A breezy, whimsical book that does its best to approximate the renewal one might feel upon visiting a garden.

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GARDENS OF AWE AND FOLLY

A TRAVELER'S JOURNAL ON THE MEANING OF LIFE AND GARDENING

A charming stroll through some public gardens.

Swift (Le Road Trip: A Traveler's Journal of Love and France, 2012, etc.) plainly loves the experience of gardens: the plentitude and solitude they offer, the colors and the scents, the tea rooms that provide the opportunity to relax and reflect. She also loves the idea of the garden, the ideal of one. For her, each garden says something significant about the city where it is situated, and gardens in general say something about humankind as a whole: “Ever since we first recognized ourselves as beings burdened with the mission of taking charge of this harsh, perplexing, seemingly pointless, and beautiful speck of dirt in the universe, our kind has been making gardens.” Thus, a garden is more than a garden; it is a means through which we make order, beauty, and sense. It is through gardens that “Earth has given life to every Eden we’ve ever imagined.” For armchair travelers and gardeners, Swift proves an engaging guide to gardens in locales ranging from Key West and post-Katrina New Orleans to Paris (“gardening capital of the world”) and Marrakech. Of the eight locations visited, Long Island would seem to be the odd place out, but that’s where the author lives. The chapter on London is perhaps the most compelling, focusing on change, both its inevitability and the natural resistance to it. The author returns to a favorite garden that she had discovered back when “travel was cheap and the Sex Pistols were dangerous,” only to learn that what she had once considered her private preserve was now a popular tourist attraction, its quaintness “redesigned…to make it dazzlingly relevant for the 21st century.” Yet disappointment gave way to acceptance, and Swift made her peace with the garden to which she returned, which was no longer the garden she had planned to write about.

A breezy, whimsical book that does its best to approximate the renewal one might feel upon visiting a garden.

Pub Date: March 1, 2016

ISBN: 978-1-63286-027-9

Page Count: 176

Publisher: Bloomsbury

Review Posted Online: Nov. 4, 2015

Kirkus Reviews Issue: Nov. 15, 2015

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MARTIN LUTHER KING, JR. AND THE MARCH ON WASHINGTON

This early reader is an excellent introduction to the March on Washington in 1963 and the important role in the march played by Martin Luther King Jr. Ruffin gives the book a good, dramatic start: “August 28, 1963. It is a hot summer day in Washington, D.C. More than 250,00 people are pouring into the city.” They have come to protest the treatment of African-Americans here in the US. With stirring original artwork mixed with photographs of the events (and the segregationist policies in the South, such as separate drinking fountains and entrances to public buildings), Ruffin writes of how an end to slavery didn’t mark true equality and that these rights had to be fought for—through marches and sit-ins and words, particularly those of Dr. King, and particularly on that fateful day in Washington. Within a year the Civil Rights Act of 1964 had been passed: “It does not change everything. But it is a beginning.” Lots of visual cues will help new readers through the fairly simple text, but it is the power of the story that will keep them turning the pages. (Easy reader. 6-8)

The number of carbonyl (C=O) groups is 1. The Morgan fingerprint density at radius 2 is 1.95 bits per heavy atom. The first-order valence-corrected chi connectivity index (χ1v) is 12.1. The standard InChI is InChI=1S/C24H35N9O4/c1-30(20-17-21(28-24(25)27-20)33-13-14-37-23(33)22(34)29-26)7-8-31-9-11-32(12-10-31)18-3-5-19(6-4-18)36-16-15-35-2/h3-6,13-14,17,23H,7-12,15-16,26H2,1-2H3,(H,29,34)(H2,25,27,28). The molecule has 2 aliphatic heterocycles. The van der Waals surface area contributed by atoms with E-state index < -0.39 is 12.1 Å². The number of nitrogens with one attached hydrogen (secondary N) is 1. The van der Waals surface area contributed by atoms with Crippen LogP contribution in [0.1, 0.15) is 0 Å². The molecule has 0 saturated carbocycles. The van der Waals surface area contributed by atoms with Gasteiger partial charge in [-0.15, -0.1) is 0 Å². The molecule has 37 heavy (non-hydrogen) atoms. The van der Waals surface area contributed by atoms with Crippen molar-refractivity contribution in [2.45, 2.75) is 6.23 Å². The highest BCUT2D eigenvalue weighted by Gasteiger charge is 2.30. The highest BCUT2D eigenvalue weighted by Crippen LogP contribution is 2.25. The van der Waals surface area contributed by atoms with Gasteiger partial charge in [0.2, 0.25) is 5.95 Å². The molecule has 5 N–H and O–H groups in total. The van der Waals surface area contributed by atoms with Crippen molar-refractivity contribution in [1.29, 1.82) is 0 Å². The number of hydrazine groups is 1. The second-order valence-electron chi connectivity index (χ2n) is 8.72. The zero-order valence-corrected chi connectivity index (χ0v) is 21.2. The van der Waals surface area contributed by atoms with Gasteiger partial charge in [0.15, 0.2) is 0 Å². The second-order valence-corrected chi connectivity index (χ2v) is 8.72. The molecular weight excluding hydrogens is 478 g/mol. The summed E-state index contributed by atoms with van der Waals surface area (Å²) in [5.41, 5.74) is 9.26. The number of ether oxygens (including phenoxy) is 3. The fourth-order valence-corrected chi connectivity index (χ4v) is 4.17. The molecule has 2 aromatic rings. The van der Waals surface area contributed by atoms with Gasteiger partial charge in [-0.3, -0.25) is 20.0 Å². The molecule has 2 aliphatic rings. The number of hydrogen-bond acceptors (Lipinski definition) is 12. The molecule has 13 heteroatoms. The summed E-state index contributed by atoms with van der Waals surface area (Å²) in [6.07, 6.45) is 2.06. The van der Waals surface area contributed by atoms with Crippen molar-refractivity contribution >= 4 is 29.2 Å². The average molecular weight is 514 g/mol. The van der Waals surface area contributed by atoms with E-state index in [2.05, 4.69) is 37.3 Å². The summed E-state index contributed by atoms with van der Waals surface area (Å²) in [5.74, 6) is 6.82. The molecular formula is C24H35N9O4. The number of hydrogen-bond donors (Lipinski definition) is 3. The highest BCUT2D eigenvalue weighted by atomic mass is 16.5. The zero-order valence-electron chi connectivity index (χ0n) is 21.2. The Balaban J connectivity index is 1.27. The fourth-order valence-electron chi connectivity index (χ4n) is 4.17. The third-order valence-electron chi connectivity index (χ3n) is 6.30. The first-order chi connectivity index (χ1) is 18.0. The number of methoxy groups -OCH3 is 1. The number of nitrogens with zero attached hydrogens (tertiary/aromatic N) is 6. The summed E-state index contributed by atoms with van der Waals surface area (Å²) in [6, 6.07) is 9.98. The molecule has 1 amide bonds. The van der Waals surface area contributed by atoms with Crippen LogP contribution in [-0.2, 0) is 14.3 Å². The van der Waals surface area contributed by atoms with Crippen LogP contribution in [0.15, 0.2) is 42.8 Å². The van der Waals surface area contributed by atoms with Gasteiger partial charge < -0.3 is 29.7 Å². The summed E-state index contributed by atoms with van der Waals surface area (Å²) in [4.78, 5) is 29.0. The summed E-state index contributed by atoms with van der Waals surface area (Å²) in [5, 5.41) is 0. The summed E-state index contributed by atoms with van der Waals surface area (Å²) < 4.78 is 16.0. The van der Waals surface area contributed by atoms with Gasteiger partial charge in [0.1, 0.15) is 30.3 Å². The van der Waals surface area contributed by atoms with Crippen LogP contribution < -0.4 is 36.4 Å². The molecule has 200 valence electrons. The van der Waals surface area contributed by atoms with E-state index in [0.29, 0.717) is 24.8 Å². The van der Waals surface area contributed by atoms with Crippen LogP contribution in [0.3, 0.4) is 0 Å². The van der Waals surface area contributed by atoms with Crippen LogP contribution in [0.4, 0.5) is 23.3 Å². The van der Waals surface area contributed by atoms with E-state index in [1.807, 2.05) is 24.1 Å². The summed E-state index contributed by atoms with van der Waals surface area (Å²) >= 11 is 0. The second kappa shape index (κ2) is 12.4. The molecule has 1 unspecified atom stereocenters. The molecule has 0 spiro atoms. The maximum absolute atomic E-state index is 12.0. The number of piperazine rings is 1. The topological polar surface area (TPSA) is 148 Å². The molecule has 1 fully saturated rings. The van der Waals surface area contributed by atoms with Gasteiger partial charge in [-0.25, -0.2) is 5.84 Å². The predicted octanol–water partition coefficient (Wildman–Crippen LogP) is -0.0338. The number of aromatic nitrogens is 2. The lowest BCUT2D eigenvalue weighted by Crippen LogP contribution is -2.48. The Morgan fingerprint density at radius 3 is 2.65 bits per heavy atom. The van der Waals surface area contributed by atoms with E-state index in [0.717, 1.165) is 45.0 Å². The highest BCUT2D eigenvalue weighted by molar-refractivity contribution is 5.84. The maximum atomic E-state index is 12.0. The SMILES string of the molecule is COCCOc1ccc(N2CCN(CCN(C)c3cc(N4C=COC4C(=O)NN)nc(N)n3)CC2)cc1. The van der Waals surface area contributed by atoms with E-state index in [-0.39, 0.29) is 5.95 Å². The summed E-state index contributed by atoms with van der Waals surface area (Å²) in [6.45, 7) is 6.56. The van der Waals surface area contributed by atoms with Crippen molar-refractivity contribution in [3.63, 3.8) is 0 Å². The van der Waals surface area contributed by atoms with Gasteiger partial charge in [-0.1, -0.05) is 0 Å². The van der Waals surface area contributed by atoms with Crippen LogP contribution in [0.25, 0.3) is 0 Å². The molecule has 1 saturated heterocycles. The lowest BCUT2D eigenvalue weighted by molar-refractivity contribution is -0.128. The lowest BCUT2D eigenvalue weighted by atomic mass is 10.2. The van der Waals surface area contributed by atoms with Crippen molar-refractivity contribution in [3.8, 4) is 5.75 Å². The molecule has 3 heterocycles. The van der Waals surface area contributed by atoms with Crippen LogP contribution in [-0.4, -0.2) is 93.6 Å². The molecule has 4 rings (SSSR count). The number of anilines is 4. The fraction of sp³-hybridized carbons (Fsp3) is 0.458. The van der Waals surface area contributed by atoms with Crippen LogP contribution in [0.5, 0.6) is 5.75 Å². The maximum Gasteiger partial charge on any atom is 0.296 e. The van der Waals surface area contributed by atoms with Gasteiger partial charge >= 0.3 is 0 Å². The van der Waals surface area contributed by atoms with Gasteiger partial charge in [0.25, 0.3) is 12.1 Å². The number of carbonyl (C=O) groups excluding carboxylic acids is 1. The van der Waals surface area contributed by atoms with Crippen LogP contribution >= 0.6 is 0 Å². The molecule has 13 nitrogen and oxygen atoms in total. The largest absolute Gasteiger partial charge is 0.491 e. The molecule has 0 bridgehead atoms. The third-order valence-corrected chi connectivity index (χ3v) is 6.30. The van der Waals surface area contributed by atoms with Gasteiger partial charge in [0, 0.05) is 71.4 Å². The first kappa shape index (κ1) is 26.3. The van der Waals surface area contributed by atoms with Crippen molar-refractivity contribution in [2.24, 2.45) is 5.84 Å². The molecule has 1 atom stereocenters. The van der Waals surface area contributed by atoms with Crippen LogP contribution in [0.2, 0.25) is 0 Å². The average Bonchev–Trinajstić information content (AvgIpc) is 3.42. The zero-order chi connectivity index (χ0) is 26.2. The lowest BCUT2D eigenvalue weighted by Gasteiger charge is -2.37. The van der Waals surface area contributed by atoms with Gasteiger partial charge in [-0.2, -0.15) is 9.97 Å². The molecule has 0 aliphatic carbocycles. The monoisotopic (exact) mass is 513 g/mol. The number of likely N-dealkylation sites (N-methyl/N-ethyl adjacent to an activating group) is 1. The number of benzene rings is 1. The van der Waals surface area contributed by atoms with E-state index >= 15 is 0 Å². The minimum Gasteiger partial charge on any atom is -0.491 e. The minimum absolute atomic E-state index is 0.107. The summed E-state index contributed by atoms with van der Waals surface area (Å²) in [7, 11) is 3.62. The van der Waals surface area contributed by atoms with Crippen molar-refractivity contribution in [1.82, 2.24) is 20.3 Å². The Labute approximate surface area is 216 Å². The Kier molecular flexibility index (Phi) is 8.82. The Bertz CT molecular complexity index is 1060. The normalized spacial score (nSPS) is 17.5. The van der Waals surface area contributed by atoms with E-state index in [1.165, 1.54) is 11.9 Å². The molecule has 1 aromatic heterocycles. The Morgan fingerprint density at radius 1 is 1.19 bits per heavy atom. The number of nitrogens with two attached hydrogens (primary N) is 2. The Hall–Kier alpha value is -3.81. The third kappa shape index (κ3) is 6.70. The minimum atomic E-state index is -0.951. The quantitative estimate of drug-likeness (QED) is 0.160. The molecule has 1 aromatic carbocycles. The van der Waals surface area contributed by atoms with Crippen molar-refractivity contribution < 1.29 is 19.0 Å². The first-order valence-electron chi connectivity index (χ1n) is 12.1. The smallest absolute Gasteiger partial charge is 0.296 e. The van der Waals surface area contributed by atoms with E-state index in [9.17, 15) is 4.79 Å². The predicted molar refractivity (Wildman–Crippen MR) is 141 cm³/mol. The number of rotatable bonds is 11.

Pub Date: Jan. 1, 2001

ISBN: 0-448-42421-5

Page Count: 48

Publisher: Grosset & Dunlap

Review Posted Online: May 20, 2010

Kirkus Reviews Issue: Dec. 1, 2000

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WHAT A WONDERFUL WORLD

A LIFETIME OF RECORDINGS

Noted jazz and pop record producer Thiele offers a chatty autobiography. Aided by record-business colleague Golden, Thiele traces his career from his start as a ``pubescent, novice jazz record producer'' in the 1940s through the '50s, when he headed Coral, Dot, and Roulette Records, and the '60s, when he worked for ABC and ran the famous Impulse! jazz label. At Coral, Thiele championed the work of ``hillbilly'' singer Buddy Holly, although the only sessions he produced with Holly were marred by saccharine strings. The producer specialized in more mainstream popsters like the irrepressibly perky Teresa Brewer (who later became his fourth wife) and the bubble-machine muzak-meister Lawrence Welk. At Dot, Thiele was instrumental in recording Jack Kerouac's famous beat- generation ramblings to jazz accompaniment (recordings that Dot's president found ``pornographic''), while also overseeing a steady stream of pop hits. He then moved to the Mafia-controlled Roulette label, where he observed the ``silk-suited, pinky-ringed'' entourage who frequented the label's offices. Incredibly, however, Thiele remembers the famously hard-nosed Morris Levy, who ran the label and was eventually convicted of extortion, as ``one of the kindest, most warm-hearted, and classiest music men I have ever known.'' At ABC/Impulse!, Thiele oversaw the classic recordings of John Coltrane, although he is the first to admit that Coltrane essentially produced his own sessions. Like many producers of the day, Thiele participated in the ownership of publishing rights to some of the songs he recorded; he makes no apology for this practice, which he calls ``entirely appropriate and without any ethical conflicts.'' A pleasant, if not exactly riveting, memoir that will be of most interest to those with a thirst for cocktail-hour stories of the record biz. (25 halftones, not seen)

Pub Date: May 1, 1995

ISBN: 0-19-508629-4

Page Count: 224

Publisher: Oxford Univ.

Review Posted Online: May 20, 2010

Kirkus Reviews Issue: March 1, 1995

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